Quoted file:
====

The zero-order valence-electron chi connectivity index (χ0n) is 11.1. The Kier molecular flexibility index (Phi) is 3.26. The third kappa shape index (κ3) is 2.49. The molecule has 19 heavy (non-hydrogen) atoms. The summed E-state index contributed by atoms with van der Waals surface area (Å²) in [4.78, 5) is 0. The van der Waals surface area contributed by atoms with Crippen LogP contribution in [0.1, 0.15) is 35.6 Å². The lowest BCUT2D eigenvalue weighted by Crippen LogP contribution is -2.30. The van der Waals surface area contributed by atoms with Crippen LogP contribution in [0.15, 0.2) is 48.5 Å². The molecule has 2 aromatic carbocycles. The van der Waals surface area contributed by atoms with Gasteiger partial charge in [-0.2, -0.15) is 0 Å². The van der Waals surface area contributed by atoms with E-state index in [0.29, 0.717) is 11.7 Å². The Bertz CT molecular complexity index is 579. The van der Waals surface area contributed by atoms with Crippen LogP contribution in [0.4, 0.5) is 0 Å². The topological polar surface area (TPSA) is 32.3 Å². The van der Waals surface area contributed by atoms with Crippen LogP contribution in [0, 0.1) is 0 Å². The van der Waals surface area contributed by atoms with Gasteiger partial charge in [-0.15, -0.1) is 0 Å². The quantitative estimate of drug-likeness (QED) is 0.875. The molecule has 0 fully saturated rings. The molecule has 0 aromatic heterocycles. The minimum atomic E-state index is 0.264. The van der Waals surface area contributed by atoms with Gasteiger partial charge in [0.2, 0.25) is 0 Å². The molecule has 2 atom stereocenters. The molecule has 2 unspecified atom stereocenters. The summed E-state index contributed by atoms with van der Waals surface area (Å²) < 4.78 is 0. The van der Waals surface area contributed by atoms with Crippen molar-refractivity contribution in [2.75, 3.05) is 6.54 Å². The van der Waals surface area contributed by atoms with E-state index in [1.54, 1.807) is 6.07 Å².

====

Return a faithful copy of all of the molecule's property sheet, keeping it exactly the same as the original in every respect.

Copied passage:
The zero-order valence-electron chi connectivity index (χ0n) is 11.1. The Kier molecular flexibility index (Phi) is 3.26. The third kappa shape index (κ3) is 2.49. The molecule has 19 heavy (non-hydrogen) atoms. The summed E-state index contributed by atoms with van der Waals surface area (Å²) in [4.78, 5) is 0. The van der Waals surface area contributed by atoms with Crippen LogP contribution in [0.1, 0.15) is 35.6 Å². The lowest BCUT2D eigenvalue weighted by Crippen LogP contribution is -2.30. The van der Waals surface area contributed by atoms with Crippen LogP contribution in [0.15, 0.2) is 48.5 Å². The molecule has 2 aromatic carbocycles. The van der Waals surface area contributed by atoms with Gasteiger partial charge in [-0.2, -0.15) is 0 Å². The van der Waals surface area contributed by atoms with E-state index in [0.29, 0.717) is 11.7 Å². The Bertz CT molecular complexity index is 579. The van der Waals surface area contributed by atoms with Crippen LogP contribution in [0.4, 0.5) is 0 Å². The topological polar surface area (TPSA) is 32.3 Å². The van der Waals surface area contributed by atoms with Crippen LogP contribution in [0, 0.1) is 0 Å². The van der Waals surface area contributed by atoms with Gasteiger partial charge in [-0.15, -0.1) is 0 Å². The quantitative estimate of drug-likeness (QED) is 0.875. The molecule has 0 fully saturated rings. The molecule has 0 aromatic heterocycles. The minimum atomic E-state index is 0.264. The van der Waals surface area contributed by atoms with Gasteiger partial charge in [0.2, 0.25) is 0 Å². The molecule has 2 atom stereocenters. The molecule has 2 unspecified atom stereocenters. The summed E-state index contributed by atoms with van der Waals surface area (Å²) < 4.78 is 0. The van der Waals surface area contributed by atoms with Crippen molar-refractivity contribution in [2.75, 3.05) is 6.54 Å². The van der Waals surface area contributed by atoms with E-state index in [1.54, 1.807) is 6.07 Å².